Many mountain lovers are a little scared of climbing Mount Kilimanjaro, due to the long trekking and the high altitude.
“It is difficult? How long does it take? How much does it cost? What should I pack? Is it dangerous?” are some of the many questions I’ve often heard (and I’ve asked myself) around the trekking to the top of this marvelous African mountain.
I reached the summit, Uhuru Peak, 5895 meters, around the end of 1016. Half of my questions have found answers only during the climb. Here I try to shortly answer some of your possible questions.
1. Is climbing Mount Kilimanjaro difficult? *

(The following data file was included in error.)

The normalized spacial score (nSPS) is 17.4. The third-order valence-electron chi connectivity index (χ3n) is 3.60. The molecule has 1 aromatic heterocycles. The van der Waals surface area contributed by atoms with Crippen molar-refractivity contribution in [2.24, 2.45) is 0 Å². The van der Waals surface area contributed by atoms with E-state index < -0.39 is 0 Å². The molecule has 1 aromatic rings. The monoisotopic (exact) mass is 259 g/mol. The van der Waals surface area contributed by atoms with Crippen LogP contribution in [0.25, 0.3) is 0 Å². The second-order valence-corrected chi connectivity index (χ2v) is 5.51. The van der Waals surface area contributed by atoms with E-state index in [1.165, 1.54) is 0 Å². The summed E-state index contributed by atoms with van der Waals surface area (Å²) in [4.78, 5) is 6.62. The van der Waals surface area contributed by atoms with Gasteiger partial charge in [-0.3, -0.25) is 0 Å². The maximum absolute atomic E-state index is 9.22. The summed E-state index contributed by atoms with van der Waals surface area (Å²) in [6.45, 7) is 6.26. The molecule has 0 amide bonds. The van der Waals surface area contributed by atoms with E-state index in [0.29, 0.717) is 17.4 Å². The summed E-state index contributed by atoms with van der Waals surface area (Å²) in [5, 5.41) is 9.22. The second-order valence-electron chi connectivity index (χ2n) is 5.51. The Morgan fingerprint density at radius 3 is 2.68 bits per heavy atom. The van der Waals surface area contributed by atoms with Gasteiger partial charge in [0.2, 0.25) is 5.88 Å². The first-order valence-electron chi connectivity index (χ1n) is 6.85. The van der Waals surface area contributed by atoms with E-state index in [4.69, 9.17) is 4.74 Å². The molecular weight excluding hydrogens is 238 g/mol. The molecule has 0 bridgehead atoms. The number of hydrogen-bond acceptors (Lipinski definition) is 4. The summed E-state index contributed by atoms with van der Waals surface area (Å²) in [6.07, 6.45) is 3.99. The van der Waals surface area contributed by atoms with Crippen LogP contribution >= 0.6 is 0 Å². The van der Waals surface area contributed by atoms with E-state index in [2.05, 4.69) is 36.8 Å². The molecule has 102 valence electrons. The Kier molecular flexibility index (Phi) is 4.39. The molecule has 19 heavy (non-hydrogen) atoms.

Kilimanjaro is considered an easy climb compared with other famous mountains, because it doesn’t need technical skills nor tools. It is therefor very popular among hikers, backpackers and mountain lovers in general.
Nonetheless, “easy” and “difficult” are very personal terms.
I would say it id achievable for generally healthy people, able to walk for many hours in a raw and without knees, feet or legs issues.
2. Do I have to train before climbing? How? For how long? *
Good preparation is very important, even essential, for any intense physical activity.
“How” to train, though, depends on each person body condition.
Generally speaking, walking often and for long time is the starting point. If possible, chose uphill routes and at high altitudes.
I’m no expert whatsoever, so I’ll simply state what my personal experience is been. Given the fact that at that time I was living in one of the flattest country in Europe, I took 3 steps to improve my training.